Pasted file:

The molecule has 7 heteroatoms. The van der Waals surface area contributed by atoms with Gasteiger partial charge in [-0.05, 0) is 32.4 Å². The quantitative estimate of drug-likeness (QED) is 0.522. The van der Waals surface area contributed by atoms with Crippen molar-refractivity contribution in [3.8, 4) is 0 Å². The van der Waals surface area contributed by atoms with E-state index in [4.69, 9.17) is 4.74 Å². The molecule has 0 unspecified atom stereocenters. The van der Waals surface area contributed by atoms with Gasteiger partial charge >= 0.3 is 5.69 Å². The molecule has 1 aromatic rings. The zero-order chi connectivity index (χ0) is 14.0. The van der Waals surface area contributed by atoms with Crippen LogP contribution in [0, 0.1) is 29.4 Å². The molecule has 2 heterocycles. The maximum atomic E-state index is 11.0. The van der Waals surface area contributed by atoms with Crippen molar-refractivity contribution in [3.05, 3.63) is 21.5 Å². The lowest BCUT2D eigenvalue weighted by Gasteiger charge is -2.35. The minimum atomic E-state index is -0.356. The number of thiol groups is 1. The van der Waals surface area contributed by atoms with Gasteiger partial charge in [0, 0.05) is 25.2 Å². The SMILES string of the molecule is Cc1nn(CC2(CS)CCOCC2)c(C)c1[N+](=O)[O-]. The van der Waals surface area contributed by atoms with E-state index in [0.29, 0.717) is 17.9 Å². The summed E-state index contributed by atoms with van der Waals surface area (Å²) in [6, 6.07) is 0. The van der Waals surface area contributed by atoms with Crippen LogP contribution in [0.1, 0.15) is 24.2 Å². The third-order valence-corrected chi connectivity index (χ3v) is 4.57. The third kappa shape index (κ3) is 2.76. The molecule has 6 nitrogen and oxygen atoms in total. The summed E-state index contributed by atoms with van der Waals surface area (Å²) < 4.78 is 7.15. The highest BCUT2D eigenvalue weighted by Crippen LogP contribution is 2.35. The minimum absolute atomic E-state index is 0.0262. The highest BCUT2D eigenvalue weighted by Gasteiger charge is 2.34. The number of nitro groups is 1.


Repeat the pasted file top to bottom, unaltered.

The molecule has 7 heteroatoms. The van der Waals surface area contributed by atoms with Gasteiger partial charge in [-0.05, 0) is 32.4 Å². The quantitative estimate of drug-likeness (QED) is 0.522. The van der Waals surface area contributed by atoms with Crippen molar-refractivity contribution in [3.8, 4) is 0 Å². The van der Waals surface area contributed by atoms with E-state index in [4.69, 9.17) is 4.74 Å². The molecule has 0 unspecified atom stereocenters. The van der Waals surface area contributed by atoms with Gasteiger partial charge >= 0.3 is 5.69 Å². The molecule has 1 aromatic rings. The zero-order chi connectivity index (χ0) is 14.0. The van der Waals surface area contributed by atoms with Crippen LogP contribution in [0, 0.1) is 29.4 Å². The molecule has 2 heterocycles. The maximum atomic E-state index is 11.0. The van der Waals surface area contributed by atoms with Crippen molar-refractivity contribution in [3.05, 3.63) is 21.5 Å². The lowest BCUT2D eigenvalue weighted by Gasteiger charge is -2.35. The minimum atomic E-state index is -0.356. The number of thiol groups is 1. The van der Waals surface area contributed by atoms with Gasteiger partial charge in [0, 0.05) is 25.2 Å². The SMILES string of the molecule is Cc1nn(CC2(CS)CCOCC2)c(C)c1[N+](=O)[O-]. The van der Waals surface area contributed by atoms with E-state index in [0.29, 0.717) is 17.9 Å². The summed E-state index contributed by atoms with van der Waals surface area (Å²) in [6, 6.07) is 0. The van der Waals surface area contributed by atoms with Crippen LogP contribution in [0.1, 0.15) is 24.2 Å². The third-order valence-corrected chi connectivity index (χ3v) is 4.57. The third kappa shape index (κ3) is 2.76. The molecule has 6 nitrogen and oxygen atoms in total. The summed E-state index contributed by atoms with van der Waals surface area (Å²) < 4.78 is 7.15. The highest BCUT2D eigenvalue weighted by Crippen LogP contribution is 2.35. The minimum absolute atomic E-state index is 0.0262. The highest BCUT2D eigenvalue weighted by Gasteiger charge is 2.34. The number of nitro groups is 1.